On this day in 1969, Neil Armstrong stepped down from the Apollo lunar lander and became the first human to make direct contact with a celestial body: Earth’s Moon.

The Apollo 11 engineering and flight team had prepared extensively for that historic day. As millions watched on their televisions, and as others listened to Armstrong’s famed words across the airwaves, the 1969 moonwalk would forever be imprinted in the American public’s collective memory. Not only did the Apollo 11 team make history, it sparked future scientists to embark on serious astronomical inquiry for decades to come. This scientific research has vastly expanded the understanding of our planet, solar system, and wider universe.

The Harvard Museum of Natural History marks the 50th anniversary of the first manned mission to the Moon with the unveiling of the Cosmic Origins exhibition in the museum’s Earth & Planetary Sciences gallery. An original sample of lunar rock, collected by Astronaut Alan L. Bean from the Moon’s surface during the NASA Apollo 12 mission on November 19, 1969, is displayed as the highlight of the mini-exhibit. This rock is an ilmenite basalt, which formed from cooled magma roughly 3.2 billion years ago when the Moon was geologically active. Its presence on the Moon suggests that the lunar surface was once molten, a theory reinforced by other rock samples collected during the Apollo missions. The museum is honored to be able to share it with the public.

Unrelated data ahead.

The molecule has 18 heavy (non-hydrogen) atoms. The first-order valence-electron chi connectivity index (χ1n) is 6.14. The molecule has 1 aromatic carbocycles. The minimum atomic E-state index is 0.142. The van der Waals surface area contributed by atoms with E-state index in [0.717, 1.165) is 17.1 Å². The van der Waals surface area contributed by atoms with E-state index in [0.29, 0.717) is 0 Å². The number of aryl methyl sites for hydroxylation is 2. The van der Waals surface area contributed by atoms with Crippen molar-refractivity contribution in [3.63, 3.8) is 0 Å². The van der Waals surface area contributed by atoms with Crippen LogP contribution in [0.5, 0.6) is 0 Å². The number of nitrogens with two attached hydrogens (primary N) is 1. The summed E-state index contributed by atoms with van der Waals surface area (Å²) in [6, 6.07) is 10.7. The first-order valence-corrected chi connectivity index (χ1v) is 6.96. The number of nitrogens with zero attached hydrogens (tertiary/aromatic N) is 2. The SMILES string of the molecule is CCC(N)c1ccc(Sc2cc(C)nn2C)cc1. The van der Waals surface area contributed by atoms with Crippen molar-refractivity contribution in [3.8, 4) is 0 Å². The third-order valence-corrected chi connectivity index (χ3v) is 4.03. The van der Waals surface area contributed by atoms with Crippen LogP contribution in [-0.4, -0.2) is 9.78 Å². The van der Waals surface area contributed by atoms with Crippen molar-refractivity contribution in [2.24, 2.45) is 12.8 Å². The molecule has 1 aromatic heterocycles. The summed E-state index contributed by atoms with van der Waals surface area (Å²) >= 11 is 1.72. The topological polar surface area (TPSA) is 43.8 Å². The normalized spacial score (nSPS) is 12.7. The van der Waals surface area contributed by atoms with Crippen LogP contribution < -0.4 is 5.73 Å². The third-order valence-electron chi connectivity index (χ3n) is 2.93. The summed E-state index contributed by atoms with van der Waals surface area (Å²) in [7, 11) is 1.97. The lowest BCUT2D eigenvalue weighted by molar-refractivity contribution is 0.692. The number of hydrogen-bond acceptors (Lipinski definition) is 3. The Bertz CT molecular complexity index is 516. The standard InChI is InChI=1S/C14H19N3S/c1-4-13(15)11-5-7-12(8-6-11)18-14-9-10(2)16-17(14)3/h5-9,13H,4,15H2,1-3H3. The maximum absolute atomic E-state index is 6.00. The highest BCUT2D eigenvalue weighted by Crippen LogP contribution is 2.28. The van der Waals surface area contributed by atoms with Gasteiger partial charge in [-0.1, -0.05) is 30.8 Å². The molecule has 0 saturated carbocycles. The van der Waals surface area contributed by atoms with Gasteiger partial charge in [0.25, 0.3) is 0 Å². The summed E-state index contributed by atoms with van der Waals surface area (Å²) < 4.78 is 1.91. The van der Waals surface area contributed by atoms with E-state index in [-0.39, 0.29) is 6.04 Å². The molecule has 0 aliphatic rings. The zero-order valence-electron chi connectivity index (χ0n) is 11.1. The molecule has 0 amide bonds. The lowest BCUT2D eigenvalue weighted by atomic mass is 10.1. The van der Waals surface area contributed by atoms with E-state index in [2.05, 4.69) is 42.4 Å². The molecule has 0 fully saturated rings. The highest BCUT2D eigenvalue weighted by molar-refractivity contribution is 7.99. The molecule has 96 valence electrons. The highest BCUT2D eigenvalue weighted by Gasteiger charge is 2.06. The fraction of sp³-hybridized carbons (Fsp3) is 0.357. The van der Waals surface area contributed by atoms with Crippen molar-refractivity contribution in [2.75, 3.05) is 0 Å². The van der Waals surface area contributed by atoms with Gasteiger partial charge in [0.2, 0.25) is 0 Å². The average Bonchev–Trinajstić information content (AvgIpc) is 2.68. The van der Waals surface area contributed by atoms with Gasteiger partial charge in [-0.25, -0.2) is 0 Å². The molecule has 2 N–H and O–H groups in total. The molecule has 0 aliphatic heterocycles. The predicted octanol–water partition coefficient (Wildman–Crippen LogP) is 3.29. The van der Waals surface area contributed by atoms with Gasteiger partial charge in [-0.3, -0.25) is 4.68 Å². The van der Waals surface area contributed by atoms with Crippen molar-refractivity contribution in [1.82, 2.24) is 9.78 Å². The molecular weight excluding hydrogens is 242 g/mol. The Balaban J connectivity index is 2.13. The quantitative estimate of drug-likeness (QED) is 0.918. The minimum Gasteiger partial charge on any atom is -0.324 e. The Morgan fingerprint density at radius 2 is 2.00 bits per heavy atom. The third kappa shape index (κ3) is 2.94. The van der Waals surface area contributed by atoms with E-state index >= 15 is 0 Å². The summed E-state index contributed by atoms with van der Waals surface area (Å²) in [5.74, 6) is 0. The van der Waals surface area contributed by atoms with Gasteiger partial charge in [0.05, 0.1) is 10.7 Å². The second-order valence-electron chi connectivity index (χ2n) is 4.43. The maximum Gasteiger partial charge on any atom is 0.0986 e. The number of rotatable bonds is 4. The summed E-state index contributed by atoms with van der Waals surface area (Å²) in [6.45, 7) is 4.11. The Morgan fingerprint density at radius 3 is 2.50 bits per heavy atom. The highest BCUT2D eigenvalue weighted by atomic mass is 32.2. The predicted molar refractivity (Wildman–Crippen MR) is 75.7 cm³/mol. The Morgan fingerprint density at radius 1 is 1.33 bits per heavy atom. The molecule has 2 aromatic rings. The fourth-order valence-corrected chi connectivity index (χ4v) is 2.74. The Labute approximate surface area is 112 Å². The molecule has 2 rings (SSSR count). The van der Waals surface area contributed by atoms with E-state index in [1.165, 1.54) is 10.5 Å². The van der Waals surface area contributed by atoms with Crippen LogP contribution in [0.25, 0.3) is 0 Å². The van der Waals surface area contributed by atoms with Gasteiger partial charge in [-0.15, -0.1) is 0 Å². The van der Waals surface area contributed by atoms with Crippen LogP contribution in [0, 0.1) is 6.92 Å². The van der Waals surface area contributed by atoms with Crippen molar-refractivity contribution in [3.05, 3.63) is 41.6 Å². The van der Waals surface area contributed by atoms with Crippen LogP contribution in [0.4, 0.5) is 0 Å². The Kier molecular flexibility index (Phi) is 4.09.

At the Lyndon B. Johnson NASA Space Center, scientists study such samples to tease apart the history of the Moon, and to generate hypotheses about its formation. Refining the details of our Moon’s origin story will continue to engage astrophysicists and geologists for many years to come.

The science behind the exhibit was informed by Rebecca A. Fischer, Clare Boothe Luce Assistant Professor, Department of Earth and Planetary Sciences, Alyssa Goodman, Robert Wheeler Wilson Professor of Applied Astronomy, co-Director for Science at the Radcliffe Institute for Advanced Study, and Research Associate of the Smithsonian Institution, and a team of Harvard University graduate students from both Earth and Planetary Sciences and Astronomy.

Fischer says, "Our understanding of the formation and evolution of the Moon and its relationship to Earth has benefited tremendously from the lunar rock samples returned from the Apollo missions, one of which is on display in the Cosmic Origins exhibit. With new advances in science over the years, we continue to learn more and more from these priceless samples. Ongoing research in Harvard's Department of Earth and Planetary Sciences utilizes these samples to better understand how the Moon and Earth formed and what the Moon is made of."